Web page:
Protruding into our lives. Sorrow’s call

From the past to us now; crafted with hands

As a symphony of grief, here it stands.

You say you don’t like it, but stay a while;

Let’s explore it together, a tactile

Expression of life in all the fullness

Of despair.  Their faces etched with sadness

As tears, that we almost taste, track their way

To us. Jesus’ stark limp body displayed,

Held by humanity he created,

Almost touching his mother, fainted –

We feel her crumpled fall, her colour gone.

You can’t go now, though it hurts to stay on,

For you will need this picture more one day

Than now.  Look, Mary’s contorted hands pray

At feet pierced for all our sin.  Her gaze met

By Nicodemus, whose religion let

This happen. Are we not complicit too?

But then follow Joseph’s eyes, cutting through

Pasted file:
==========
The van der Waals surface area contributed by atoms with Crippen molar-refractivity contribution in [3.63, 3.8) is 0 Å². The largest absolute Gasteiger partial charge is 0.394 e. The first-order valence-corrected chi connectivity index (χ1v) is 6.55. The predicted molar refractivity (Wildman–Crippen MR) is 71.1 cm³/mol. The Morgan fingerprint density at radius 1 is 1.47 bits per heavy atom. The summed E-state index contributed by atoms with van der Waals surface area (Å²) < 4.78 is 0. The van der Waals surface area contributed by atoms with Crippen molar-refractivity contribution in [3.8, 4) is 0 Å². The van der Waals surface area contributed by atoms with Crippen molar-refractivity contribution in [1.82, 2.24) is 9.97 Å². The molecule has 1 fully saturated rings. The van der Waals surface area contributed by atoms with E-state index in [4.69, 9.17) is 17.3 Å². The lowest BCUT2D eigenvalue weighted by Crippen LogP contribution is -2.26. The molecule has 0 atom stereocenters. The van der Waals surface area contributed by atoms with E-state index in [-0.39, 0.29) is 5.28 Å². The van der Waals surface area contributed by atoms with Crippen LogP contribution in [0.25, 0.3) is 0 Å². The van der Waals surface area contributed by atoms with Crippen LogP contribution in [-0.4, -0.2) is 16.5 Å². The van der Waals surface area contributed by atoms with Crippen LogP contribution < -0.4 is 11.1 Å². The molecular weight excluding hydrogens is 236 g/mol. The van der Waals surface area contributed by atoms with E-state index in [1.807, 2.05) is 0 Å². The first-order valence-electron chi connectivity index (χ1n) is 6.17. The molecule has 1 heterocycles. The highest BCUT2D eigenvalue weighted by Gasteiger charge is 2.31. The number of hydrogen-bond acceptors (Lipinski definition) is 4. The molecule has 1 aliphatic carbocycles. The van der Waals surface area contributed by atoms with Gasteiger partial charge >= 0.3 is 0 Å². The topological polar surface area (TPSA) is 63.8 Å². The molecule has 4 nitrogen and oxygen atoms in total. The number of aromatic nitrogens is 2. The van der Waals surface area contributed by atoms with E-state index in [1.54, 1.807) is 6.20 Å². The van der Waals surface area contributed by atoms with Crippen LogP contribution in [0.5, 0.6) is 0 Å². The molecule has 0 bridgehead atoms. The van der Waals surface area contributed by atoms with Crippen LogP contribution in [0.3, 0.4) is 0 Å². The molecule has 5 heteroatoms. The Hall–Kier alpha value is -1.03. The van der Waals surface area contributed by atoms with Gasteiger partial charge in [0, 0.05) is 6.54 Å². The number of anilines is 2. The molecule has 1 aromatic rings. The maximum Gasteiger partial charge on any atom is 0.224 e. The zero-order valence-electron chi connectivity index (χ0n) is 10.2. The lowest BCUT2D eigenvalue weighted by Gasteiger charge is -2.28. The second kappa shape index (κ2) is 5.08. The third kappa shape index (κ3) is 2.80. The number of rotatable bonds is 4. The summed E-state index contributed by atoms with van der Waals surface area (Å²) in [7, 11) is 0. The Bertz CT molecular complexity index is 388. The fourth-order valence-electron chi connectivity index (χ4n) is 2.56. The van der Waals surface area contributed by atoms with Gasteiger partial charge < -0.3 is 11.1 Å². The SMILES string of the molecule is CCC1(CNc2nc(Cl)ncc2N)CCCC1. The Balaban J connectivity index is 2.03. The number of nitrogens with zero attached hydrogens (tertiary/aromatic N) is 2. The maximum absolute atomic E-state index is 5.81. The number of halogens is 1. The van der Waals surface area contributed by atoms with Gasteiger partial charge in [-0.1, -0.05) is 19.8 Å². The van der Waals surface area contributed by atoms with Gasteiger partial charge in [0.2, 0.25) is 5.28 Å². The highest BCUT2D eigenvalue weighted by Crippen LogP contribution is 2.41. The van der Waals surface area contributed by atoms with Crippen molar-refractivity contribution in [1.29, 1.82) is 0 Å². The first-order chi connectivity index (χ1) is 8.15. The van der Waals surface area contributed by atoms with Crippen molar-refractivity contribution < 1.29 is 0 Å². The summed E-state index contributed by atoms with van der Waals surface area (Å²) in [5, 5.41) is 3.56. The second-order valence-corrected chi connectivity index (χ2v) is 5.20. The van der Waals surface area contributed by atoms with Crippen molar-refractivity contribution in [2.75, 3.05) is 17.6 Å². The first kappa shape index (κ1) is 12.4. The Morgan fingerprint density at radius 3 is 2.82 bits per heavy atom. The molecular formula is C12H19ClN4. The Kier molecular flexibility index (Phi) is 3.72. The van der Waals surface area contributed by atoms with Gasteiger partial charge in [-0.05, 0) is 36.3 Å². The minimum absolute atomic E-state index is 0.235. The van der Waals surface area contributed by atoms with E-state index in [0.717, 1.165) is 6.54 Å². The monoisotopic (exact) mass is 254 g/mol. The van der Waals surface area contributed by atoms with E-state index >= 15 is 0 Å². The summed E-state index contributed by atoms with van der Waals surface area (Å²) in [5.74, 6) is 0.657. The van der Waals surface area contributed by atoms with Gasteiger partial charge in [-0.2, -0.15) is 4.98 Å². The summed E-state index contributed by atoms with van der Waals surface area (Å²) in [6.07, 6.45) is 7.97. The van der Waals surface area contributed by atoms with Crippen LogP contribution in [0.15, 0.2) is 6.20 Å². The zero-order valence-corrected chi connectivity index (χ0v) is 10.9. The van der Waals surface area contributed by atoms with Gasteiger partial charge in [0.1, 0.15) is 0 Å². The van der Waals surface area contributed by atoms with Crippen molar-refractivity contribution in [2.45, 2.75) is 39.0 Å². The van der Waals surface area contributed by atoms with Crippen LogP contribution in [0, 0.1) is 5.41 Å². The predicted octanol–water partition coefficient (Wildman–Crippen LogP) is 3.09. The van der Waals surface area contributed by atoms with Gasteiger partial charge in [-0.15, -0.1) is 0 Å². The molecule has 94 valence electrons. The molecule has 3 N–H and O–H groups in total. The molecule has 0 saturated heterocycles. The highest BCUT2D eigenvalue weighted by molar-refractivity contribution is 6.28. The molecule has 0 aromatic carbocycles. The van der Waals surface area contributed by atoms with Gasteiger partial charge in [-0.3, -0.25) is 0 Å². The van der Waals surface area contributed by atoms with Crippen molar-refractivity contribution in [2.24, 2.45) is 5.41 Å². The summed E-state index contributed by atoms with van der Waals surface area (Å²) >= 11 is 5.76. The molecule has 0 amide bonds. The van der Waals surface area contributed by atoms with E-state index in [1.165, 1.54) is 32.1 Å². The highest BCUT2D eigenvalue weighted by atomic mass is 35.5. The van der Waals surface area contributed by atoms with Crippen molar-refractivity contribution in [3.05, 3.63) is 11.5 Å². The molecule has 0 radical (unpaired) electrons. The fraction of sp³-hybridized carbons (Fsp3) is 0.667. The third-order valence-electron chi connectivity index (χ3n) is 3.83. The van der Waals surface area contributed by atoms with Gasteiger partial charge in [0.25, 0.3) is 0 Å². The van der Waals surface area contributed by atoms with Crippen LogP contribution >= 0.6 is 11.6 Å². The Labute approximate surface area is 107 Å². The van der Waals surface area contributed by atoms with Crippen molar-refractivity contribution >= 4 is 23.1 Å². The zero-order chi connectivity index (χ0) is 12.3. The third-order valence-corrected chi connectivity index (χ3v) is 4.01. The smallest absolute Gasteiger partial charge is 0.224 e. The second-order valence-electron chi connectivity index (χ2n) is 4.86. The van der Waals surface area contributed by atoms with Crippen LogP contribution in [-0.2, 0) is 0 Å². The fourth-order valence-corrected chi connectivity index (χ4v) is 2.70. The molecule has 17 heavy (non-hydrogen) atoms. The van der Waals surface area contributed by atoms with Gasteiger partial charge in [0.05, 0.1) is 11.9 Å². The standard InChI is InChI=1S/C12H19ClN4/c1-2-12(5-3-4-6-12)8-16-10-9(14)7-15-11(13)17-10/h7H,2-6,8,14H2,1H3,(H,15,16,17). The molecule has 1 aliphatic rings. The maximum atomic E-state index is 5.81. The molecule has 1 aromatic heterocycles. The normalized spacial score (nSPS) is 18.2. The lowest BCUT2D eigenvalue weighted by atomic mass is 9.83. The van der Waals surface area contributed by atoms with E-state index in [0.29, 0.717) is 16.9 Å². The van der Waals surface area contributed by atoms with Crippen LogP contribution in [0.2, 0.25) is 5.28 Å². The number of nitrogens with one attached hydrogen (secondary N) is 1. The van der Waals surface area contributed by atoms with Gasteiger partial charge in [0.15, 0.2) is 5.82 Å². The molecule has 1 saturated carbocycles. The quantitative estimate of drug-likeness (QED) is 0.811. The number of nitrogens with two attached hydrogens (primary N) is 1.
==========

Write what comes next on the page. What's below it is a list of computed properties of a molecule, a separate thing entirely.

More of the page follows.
The anguish, even in his deep distress

He points to the skull and death’s full redress;

For, as you know, in Adam all will die,

But so in Christ will all be made alive.

Why do I want you, sister, to keep it

In my room? Sometime soon it will permit

A real grief when all the answers are known,

And you come to see this picture alone.


What makes a good friend?  A few weekends ago I reflected on this following my wonderful birthday party celebrating with friends at my Gentleman’s Club.  ‘A Gentleman’s Club?’ I hear you splutter.  Let me explain from the beginning.  A few years ago I had the opportunity to have my room re-decorated, and I chose deep reds and tartan curtains to recreate, as much as I could in rural Wiltshire, the ambiance of a London gentleman’s club; the likes of which are seen in productions such as Around the World in 80 Days.  Then for my 16th birthday I was given a pool table, which, when I banish my bed into my bathroom (the bed has wheels and the wet room has just enough space), becomes the final piece in the transformation.